Therefore, to bring it all together, at first the problem was that global economic activity was in decline. However, as the US dollar became more valuable than other currencies, this has inadvertently worsened that trend of declining global economic activity by devaluing countries’ national currencies; thus, making it more costly for them to engage in global trade. Furthermore, this situation is further exacerbated when American businesses are also hurt by currency exchange rates when their overseas revenues are reduced by a strong US dollar. This is the general frame of a dollar doom loop.
The Doom Loop’s (C)ryptonite: Cryptocurrencies
As there are fears surrounding a dollar doom loop, Arthur Hayes wrote an article called The Doom Loop that predicts that Bitcoin and gold are going to hit $1 million (Bitcoin) and $20,000 (gold) respectively. Hayes argues that this will occur because of a particular doom loop that he outlines, as follows:
Globally, the world is experiencing inflation. On the edge of Europe, a war is waging involving one of the world’s largest nuclear powers and energy producers, Russia. Naturally, Europe is supporting Ukraine. The problem with this financial and military support is that the European economy, especially Germany, depends on cheap Russian energy. That energy is now gone.
This is concerning because Germany’s manufacturing and industrial base largely ran on Russian oil. In fact, cheap Russian oil is what allowed the German economy to compete with Asia. All of that is in jeopardy now. And as Germany is the backbone of the European Union and the Eurozone, any economic troubles that hit Germany will appear throughout the EU. If Germany gets a cold, so will Europe.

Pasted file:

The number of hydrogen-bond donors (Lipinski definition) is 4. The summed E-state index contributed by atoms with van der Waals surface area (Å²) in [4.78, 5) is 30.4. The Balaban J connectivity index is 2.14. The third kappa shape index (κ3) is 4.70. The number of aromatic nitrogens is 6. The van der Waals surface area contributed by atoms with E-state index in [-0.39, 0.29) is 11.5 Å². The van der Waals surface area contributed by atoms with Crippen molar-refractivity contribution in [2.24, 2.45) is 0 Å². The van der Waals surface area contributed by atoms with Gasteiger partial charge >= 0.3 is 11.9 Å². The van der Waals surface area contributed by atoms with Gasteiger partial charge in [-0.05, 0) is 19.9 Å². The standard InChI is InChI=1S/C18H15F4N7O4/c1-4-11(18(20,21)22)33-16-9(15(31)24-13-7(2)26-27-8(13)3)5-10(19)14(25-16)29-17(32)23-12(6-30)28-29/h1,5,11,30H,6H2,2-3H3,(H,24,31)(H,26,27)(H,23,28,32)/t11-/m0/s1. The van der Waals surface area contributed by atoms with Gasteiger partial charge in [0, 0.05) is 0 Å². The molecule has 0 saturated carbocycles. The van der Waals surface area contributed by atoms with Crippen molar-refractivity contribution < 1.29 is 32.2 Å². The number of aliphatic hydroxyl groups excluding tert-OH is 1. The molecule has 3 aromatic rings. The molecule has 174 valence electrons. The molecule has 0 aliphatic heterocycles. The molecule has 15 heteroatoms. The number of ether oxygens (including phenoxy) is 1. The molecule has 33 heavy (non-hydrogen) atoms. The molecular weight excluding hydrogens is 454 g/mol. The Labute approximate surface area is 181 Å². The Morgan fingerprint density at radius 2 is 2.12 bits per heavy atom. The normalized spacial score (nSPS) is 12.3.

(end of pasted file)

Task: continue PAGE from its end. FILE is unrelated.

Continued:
Furthermore, the world noticed that the United States further weaponized its financial monopoly over the world to damage and remove Russia’s economy from the global economy. Countries, especially countries with a surplus such as China, are now reviewing their decisions to place their surpluses in assets valued in US dollars, for they now know that America is willing to confiscate or freeze those assets in order to achieve specific goals.
Therefore, as the United States becomes more comfortable and willing to weaponize its financial tools, countries are going to look for an alternative to place their surplus cash supplies. Hayes argues that there are only two viable options: Bitcoin and gold. If this decision is made, Hayes argues, then that is what will push Bitcoin and gold to new heights.
Why Are There Fears Of A Bitcoin Doom Loop?
As Arthur Hayes predicts that there will be a doom loop that pushes Bitcoin (and gold) to new heights, there are other beliefs that see the opposite: that Bitcoin and crypto might descend into a doom loop. The impetus for these fears is found in Bitcoin’s recent price performance. Bitcoin was at $20,000 but now is at $16,000. Of course, this situation is further inflamed by the FTX collapse, which has stained crypto’s image. However, all industries have experienced fraud in some form or another. Thus, it’s expected that this stain will be temporary.
Presently, there are many fears surrounding potential doom loops, whether it be caused by the US dollar, the present economic and political environment, or the dramas surrounding the FTX collapse. Nevertheless, although there are many problems worldwide, economic activity has not collapsed as feared, especially during the pandemic. Jobs are available. And Bitcoin is still functioning worldwide.